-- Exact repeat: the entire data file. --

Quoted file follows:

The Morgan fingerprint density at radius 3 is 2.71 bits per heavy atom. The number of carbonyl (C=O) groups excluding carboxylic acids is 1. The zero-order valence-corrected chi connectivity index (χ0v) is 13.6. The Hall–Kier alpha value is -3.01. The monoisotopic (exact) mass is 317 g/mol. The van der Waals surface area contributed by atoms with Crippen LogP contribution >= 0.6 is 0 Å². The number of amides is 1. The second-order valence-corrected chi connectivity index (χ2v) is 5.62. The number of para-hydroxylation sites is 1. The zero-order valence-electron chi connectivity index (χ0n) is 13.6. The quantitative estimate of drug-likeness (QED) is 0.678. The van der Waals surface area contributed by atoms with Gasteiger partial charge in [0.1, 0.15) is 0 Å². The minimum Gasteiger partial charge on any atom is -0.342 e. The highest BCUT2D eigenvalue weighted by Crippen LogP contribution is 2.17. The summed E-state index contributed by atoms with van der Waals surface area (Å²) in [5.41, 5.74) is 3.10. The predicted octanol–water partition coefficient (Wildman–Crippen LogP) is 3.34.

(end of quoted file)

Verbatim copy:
The Morgan fingerprint density at radius 3 is 2.71 bits per heavy atom. The number of carbonyl (C=O) groups excluding carboxylic acids is 1. The zero-order valence-corrected chi connectivity index (χ0v) is 13.6. The Hall–Kier alpha value is -3.01. The monoisotopic (exact) mass is 317 g/mol. The van der Waals surface area contributed by atoms with Crippen LogP contribution >= 0.6 is 0 Å². The number of amides is 1. The second-order valence-corrected chi connectivity index (χ2v) is 5.62. The number of para-hydroxylation sites is 1. The zero-order valence-electron chi connectivity index (χ0n) is 13.6. The quantitative estimate of drug-likeness (QED) is 0.678. The van der Waals surface area contributed by atoms with Gasteiger partial charge in [0.1, 0.15) is 0 Å². The minimum Gasteiger partial charge on any atom is -0.342 e. The highest BCUT2D eigenvalue weighted by Crippen LogP contribution is 2.17. The summed E-state index contributed by atoms with van der Waals surface area (Å²) in [5.41, 5.74) is 3.10. The predicted octanol–water partition coefficient (Wildman–Crippen LogP) is 3.34.